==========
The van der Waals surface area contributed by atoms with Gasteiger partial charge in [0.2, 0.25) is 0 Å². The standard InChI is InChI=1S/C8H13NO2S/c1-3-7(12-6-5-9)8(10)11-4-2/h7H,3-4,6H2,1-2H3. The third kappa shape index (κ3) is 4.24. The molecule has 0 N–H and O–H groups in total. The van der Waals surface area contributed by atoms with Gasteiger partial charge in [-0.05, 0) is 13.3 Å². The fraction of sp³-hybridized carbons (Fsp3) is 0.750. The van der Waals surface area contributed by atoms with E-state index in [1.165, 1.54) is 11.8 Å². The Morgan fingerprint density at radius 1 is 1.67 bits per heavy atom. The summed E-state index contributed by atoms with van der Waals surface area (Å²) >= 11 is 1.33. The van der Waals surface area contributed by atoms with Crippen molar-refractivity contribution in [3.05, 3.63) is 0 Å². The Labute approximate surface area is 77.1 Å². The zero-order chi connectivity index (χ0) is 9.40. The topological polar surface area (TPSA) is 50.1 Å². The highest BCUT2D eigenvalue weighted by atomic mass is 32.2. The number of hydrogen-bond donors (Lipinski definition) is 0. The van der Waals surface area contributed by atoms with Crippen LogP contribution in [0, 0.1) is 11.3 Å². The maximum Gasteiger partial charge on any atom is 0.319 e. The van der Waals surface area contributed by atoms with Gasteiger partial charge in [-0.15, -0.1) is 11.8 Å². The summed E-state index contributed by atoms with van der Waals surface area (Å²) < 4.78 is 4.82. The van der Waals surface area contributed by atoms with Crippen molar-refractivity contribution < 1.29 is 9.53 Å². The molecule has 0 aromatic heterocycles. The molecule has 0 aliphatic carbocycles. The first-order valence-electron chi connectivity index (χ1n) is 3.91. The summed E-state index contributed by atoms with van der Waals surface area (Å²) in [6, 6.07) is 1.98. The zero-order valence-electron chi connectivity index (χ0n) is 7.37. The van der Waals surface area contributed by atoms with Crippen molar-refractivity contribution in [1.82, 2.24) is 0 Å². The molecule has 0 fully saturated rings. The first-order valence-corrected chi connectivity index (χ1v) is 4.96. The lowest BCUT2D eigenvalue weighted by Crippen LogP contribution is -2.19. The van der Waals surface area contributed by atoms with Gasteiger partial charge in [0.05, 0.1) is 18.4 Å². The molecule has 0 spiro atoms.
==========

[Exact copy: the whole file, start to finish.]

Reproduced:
The van der Waals surface area contributed by atoms with Gasteiger partial charge in [0.2, 0.25) is 0 Å². The standard InChI is InChI=1S/C8H13NO2S/c1-3-7(12-6-5-9)8(10)11-4-2/h7H,3-4,6H2,1-2H3. The third kappa shape index (κ3) is 4.24. The molecule has 0 N–H and O–H groups in total. The van der Waals surface area contributed by atoms with Gasteiger partial charge in [-0.05, 0) is 13.3 Å². The fraction of sp³-hybridized carbons (Fsp3) is 0.750. The van der Waals surface area contributed by atoms with E-state index in [1.165, 1.54) is 11.8 Å². The Morgan fingerprint density at radius 1 is 1.67 bits per heavy atom. The summed E-state index contributed by atoms with van der Waals surface area (Å²) >= 11 is 1.33. The van der Waals surface area contributed by atoms with Crippen molar-refractivity contribution in [3.05, 3.63) is 0 Å². The Labute approximate surface area is 77.1 Å². The zero-order chi connectivity index (χ0) is 9.40. The topological polar surface area (TPSA) is 50.1 Å². The highest BCUT2D eigenvalue weighted by atomic mass is 32.2. The number of hydrogen-bond donors (Lipinski definition) is 0. The van der Waals surface area contributed by atoms with Crippen LogP contribution in [0, 0.1) is 11.3 Å². The maximum Gasteiger partial charge on any atom is 0.319 e. The van der Waals surface area contributed by atoms with Gasteiger partial charge in [-0.15, -0.1) is 11.8 Å². The summed E-state index contributed by atoms with van der Waals surface area (Å²) < 4.78 is 4.82. The van der Waals surface area contributed by atoms with Crippen molar-refractivity contribution < 1.29 is 9.53 Å². The molecule has 0 aromatic heterocycles. The molecule has 0 aliphatic carbocycles. The first-order valence-electron chi connectivity index (χ1n) is 3.91. The summed E-state index contributed by atoms with van der Waals surface area (Å²) in [6, 6.07) is 1.98. The zero-order valence-electron chi connectivity index (χ0n) is 7.37. The van der Waals surface area contributed by atoms with Crippen molar-refractivity contribution in [1.82, 2.24) is 0 Å². The molecule has 0 fully saturated rings. The first-order valence-corrected chi connectivity index (χ1v) is 4.96. The lowest BCUT2D eigenvalue weighted by Crippen LogP contribution is -2.19. The van der Waals surface area contributed by atoms with Gasteiger partial charge in [0.05, 0.1) is 18.4 Å². The molecule has 0 spiro atoms.